WASHINGTON (Reuters) - ABC News is disputing Newt Gingrich’s charge that the network declined to interview witnesses who would have challenged an allegation that the Republican presidential hopeful asked his second wife, Marianne, for an “open marriage” in the late 1990s.
The allegations by Marianne Gingrich were aired on ABC late Thursday. In an interview, she alleged that while she was married to Gingrich, he told her he was having an affair and wanted to stay married while continuing the affair.
The other woman in Gingrich’s life was Callista Bisek, then a congressional aide and now his third wife.
Marianne Gingrich’s claims were the basis for the most explosive moment in Thursday night’s Republican debate ahead of South Carolina’s presidential primary Saturday.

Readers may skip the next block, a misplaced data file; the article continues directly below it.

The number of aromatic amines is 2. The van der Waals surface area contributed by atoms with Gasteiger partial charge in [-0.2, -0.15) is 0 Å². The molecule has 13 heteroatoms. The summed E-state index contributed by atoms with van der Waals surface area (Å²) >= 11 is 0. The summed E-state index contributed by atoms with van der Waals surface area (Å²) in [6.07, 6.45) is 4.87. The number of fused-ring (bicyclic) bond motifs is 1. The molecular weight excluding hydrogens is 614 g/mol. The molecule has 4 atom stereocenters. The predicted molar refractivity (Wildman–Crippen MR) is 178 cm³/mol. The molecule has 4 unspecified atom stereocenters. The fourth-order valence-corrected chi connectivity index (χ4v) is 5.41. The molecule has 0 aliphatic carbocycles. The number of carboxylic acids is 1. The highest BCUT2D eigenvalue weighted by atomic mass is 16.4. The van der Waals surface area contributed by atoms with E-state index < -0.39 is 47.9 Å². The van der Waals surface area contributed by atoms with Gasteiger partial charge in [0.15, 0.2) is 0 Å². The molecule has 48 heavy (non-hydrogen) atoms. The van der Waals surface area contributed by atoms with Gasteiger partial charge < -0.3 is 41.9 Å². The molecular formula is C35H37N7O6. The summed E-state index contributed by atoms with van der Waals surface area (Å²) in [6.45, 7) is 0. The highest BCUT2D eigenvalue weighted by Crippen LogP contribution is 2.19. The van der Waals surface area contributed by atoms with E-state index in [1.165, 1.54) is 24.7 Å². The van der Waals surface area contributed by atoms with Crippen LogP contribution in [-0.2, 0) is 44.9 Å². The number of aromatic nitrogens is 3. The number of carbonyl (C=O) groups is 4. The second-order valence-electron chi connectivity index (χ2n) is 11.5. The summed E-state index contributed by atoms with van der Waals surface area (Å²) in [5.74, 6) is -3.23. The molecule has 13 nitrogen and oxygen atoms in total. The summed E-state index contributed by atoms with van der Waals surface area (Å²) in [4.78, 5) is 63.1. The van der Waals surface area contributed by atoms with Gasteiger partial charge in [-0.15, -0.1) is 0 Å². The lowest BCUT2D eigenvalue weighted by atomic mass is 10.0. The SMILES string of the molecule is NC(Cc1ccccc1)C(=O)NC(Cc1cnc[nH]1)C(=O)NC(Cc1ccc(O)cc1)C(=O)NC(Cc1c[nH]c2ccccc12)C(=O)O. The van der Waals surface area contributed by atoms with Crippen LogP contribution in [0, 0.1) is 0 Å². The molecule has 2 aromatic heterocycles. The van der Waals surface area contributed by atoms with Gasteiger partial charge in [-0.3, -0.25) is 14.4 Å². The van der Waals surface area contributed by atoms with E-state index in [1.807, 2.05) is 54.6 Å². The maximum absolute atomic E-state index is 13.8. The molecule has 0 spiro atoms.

Gingrich bristled when CNN debate moderator John King asked about the allegations.
“Let me be quite clear. Let me be quite clear. The story is false,” Gingrich said. “Every personal friend I have who knew us in that period said the story was false. We offered several of them to ABC to prove it was false. They weren’t interested because they would like to attack any Republican.”
Jeffrey Schneider, a spokesman for ABC News, said the network had told Gingrich and his staff it wanted to interview any witnesses or surrogates offered by Gingrich.
Instead, the only such people offered by the Gingrich camp to the network were Gingrich’s daughters, Schneider and other ABC personnel said.
Gingrich maintained Friday that ABC had not sought such comment.
Reporting By Mark Hosenball; Editing by Peter Cooney